Nearly every woman would have suffered a loss - a mother, a father, a sister, a brother, a child, a husband. The line between life and death was so small, and so easily crossed. Let's remember Elinor & Marianne:
"Mr Harris was punctual in his second visit; - but he came to be disappointed in his hopes of what the last would produce. His medicines had failed; - the fever was unabated; and Marianne only more quiet - not more herself - remained in an heavy stupor. Elinor, catching all and more than all, his fears in a moment, proposed to call in farther advice. But he judged it unnecessary; he had still something more to try, some fresh application, of whose success he was almost as confident as the last, and his visit concluded with encouraging assurances with reached the ear, but could not enter the heart, of Miss Dashwood. She was calm, except when she thought of her mother, but she was almost hopeless; and in this state she continued till noon, scarcely stirring from her sisters's bed, her thoughts wandering from one image of grief, one suffering friend to another, and her spirits oppressed to the utmost by the conversation of Mrs Jennings, who scrupled no to attribute the severity and danger of this attack, to the many weeks of previous indisposition which Marianne's disappointment had brought on." Jane Austen, Sense & Sensibility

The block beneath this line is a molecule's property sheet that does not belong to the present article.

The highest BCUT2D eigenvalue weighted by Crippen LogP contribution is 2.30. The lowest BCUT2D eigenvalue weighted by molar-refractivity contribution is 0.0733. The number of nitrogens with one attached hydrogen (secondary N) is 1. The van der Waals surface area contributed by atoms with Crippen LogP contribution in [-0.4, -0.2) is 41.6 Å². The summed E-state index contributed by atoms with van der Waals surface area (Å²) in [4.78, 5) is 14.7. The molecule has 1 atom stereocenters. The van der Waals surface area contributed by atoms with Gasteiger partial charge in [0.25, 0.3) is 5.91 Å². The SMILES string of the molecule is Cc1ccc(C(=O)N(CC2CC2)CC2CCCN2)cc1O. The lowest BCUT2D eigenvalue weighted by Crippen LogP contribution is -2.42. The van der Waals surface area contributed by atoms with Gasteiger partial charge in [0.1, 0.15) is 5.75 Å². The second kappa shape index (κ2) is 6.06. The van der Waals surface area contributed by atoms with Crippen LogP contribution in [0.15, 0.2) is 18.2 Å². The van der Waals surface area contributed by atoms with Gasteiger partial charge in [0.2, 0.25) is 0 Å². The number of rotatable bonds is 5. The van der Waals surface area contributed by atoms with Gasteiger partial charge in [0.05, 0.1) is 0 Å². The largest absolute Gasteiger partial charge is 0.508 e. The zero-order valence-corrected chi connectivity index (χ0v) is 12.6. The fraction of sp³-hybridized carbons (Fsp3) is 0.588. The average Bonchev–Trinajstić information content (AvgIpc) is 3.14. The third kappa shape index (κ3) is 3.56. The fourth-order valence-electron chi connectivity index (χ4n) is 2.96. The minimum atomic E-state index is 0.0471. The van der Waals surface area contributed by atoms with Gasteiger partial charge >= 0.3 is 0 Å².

We all know that Marianne recover. But what we most of the time forget: Elinor was in risk of losing a beloved sister, only months of having lost a father. The loss of a close relative is a simple matter of fact in the literature of the time, I concentrate here on Austen, because she's best known to most participants of the HSF - think of Anne Elliott's mother. Of the threat of losing Mr Bennett, of Emma Woodhouse's mother - but also remember that Kleist's Marquise von O lost her husband. 
If we venture a bit further into the 19th century, we have Tolstoy looking back - and again - it's the red line - by the end of the book Natascha Rostova would have lost a brother (Petja), her ex-fiance and love Andrej - both during the war - even her father. Maria Bolkonskaya lost her sister in law (childbirth), her brother (war) and her father.